I went on to attend graduate school, earning an MFA in Creative Writing and Writing for the Performing Arts.  I wrote three novels, loads of poems, short stories, essays, and more plays.  I ended up as a lecturer of theatre at a University and spearheaded programs that used drama to initiate social change.  I started another theatre group that worked with disenfranchised youth, which lead to work within the community non-profit arts programs.  I also began to teach theatre and Shakespeare at other colleges and art schools and created multiple acting exercises and wrote scripts for students to perform.   I remember one summer program in which we walked all over the city interviewing and writing about the workers—barbers, pastry makers, lawyers, the city inspector, garbage men, plumbers, cooks, dishwashers, even the lady giving parking tickets.  This isn’t on my resume, but it was important to me.  I loved it. I love working.  I love the dynamic of work.  I love how people describe their work and wonder and care about their work environments. 

So what other skills are transferable from this part of my life?  Theatre is the study of human behavior in conflict.  I have that skill down pact.  But that’s a soft skill.  What hard skills did I learn?  I managed multiple worksites and led hundreds of people of all ages and ethnic groups.  I negotiated contracts and recruited talent.  I created and sold my own brand to get more work and sought and got buy in on projects that seemed odd but brought the community together.  I managed difficult students and coached people toward success.  I also learned to be profoundly resourceful. Meanwhile, I started writing middle-grade fiction and currently have an agent.  Getting up every single day at 4am so I can write before going into work is simply my self-discipline kicking in, a transferable skill I picked up in my thirties.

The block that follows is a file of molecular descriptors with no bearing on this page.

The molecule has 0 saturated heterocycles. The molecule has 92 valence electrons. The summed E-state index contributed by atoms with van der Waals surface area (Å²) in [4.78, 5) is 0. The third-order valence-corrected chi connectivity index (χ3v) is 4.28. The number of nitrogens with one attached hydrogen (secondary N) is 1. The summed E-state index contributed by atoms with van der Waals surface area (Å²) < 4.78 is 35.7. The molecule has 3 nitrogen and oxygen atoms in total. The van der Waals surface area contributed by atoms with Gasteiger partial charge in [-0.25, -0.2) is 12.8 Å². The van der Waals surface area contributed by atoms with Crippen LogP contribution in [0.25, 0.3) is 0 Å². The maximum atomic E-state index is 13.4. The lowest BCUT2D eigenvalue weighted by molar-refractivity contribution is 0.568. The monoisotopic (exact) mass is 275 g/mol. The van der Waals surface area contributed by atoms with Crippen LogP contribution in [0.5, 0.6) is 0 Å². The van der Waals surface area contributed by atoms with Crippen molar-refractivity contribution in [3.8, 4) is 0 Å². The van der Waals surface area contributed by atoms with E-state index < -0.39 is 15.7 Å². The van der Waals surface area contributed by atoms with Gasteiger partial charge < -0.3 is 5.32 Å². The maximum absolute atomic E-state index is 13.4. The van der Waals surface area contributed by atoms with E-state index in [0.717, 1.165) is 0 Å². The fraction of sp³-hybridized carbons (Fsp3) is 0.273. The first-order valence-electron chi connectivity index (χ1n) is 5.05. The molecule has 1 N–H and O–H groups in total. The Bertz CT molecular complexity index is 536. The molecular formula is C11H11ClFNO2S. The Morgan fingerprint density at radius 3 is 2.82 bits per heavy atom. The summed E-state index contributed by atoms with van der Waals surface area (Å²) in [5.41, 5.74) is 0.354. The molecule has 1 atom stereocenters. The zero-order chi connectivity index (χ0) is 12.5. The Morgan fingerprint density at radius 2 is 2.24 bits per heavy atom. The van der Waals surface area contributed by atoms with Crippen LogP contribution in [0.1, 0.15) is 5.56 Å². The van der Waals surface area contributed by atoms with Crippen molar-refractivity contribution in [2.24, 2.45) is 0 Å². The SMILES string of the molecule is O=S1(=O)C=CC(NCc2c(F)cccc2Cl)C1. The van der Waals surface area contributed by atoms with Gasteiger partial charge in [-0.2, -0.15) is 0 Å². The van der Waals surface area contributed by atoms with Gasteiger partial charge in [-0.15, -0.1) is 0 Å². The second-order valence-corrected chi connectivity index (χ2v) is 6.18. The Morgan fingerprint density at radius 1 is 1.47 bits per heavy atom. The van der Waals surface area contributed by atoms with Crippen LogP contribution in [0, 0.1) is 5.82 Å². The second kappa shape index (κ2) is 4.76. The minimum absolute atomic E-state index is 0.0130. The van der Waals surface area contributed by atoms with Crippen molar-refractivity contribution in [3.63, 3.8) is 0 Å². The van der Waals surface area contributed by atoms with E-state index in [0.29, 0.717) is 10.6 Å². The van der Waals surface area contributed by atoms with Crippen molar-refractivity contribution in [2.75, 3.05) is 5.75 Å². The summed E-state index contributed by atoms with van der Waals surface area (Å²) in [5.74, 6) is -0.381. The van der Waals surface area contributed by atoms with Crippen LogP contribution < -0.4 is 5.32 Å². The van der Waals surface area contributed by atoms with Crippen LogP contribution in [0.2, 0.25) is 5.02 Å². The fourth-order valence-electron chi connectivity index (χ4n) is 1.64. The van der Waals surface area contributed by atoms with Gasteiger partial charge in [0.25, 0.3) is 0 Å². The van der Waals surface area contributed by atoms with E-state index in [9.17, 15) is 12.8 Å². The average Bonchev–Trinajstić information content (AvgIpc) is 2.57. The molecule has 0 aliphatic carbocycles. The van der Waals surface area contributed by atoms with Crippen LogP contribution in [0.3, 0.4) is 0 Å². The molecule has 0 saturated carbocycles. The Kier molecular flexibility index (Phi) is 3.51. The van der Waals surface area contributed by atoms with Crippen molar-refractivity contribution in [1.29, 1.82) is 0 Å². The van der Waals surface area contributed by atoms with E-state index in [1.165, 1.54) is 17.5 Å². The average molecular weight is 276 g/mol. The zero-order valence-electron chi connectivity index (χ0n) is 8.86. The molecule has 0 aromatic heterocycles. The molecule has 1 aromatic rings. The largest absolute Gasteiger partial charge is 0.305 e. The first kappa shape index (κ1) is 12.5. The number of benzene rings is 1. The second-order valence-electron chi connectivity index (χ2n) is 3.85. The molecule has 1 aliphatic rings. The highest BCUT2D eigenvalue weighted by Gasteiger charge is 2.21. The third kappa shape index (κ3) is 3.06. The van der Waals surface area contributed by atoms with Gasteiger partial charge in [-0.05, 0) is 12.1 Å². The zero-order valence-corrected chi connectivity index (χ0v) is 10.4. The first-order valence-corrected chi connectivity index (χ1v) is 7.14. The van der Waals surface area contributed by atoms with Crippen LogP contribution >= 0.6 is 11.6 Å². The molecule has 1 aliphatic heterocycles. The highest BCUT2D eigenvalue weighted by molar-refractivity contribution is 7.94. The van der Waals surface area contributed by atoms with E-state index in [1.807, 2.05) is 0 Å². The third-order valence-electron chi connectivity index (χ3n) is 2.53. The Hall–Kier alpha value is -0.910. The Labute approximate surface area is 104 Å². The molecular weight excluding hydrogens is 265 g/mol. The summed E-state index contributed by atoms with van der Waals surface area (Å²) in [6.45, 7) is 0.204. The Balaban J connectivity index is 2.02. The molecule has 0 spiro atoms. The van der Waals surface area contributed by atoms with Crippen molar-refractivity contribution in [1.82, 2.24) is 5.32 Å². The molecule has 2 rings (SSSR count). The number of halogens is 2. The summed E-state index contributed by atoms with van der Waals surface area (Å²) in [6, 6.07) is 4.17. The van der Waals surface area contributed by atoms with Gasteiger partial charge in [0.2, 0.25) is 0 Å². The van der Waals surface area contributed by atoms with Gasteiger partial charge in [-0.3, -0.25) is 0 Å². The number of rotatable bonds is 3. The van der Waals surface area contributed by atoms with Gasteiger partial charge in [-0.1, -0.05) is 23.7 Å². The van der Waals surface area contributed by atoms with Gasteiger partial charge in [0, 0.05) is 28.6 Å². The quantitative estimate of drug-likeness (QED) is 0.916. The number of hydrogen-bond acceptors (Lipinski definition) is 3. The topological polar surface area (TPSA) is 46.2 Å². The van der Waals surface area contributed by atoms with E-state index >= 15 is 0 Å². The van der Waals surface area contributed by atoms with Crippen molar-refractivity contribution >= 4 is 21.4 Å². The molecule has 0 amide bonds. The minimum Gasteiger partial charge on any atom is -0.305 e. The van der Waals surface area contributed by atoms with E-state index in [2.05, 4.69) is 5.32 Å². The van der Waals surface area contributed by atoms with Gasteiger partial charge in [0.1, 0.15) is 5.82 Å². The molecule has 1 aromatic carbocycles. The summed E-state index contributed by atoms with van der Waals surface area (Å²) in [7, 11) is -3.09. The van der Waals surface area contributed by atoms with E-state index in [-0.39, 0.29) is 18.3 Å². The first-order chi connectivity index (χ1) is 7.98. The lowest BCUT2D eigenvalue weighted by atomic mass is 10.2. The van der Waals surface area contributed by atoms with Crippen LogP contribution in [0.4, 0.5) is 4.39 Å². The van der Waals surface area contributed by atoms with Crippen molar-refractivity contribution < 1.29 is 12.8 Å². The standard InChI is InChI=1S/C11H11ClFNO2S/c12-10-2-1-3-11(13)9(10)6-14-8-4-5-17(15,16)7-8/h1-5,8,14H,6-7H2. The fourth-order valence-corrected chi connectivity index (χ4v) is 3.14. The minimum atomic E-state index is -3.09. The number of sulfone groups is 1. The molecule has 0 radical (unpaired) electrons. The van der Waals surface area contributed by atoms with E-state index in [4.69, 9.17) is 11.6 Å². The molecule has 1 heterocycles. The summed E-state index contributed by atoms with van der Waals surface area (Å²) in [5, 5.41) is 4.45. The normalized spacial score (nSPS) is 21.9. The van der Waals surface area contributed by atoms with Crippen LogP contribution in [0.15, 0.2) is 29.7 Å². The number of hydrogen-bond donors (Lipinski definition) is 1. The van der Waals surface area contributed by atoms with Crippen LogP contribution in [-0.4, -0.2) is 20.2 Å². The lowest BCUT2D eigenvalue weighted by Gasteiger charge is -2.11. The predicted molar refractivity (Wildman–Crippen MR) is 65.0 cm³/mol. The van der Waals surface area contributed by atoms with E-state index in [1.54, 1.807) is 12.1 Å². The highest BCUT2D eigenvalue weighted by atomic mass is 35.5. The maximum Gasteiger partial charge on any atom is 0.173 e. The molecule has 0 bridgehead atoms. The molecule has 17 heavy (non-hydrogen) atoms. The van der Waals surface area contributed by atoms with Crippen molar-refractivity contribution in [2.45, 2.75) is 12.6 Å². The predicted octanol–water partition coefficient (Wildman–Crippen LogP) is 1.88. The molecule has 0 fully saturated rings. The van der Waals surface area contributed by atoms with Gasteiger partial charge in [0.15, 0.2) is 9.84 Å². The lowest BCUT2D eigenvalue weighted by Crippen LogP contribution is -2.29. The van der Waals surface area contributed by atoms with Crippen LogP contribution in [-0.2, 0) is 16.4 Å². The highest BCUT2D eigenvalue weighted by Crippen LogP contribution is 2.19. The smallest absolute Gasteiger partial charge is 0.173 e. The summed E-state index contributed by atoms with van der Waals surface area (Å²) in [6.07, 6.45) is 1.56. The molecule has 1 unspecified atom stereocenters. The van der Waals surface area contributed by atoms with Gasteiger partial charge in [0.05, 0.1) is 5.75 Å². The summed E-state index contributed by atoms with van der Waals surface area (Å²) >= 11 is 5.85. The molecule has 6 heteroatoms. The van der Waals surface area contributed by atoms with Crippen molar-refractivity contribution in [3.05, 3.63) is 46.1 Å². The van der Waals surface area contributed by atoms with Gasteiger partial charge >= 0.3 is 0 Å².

So here I am now, a Human Resources Director who loves every aspect about Human Resources and works to learn more every minute of every day.  There’s another transferable skill I learned—never settle for mediocrity. 

I encourage you to look at your own transferable skills and apply them to what you think you can do or be.  Personally, I’m always interested in hiring someone who hasn’t been grown in a petri dish in his or her field.  We HR folks love fresh perspectives.  So go make a list of your transferable skills and find ways to highlight them on your resume or CV.  You are probably more valuable than you think.        

 

 

Managing Change Icebreaker

If you’re facilitating training on how to manage change, you’re likely addressing these three needs: 

  1. Change needs acceptance & buy in
  2. Change needs emotional intelligence to recognize and address resistance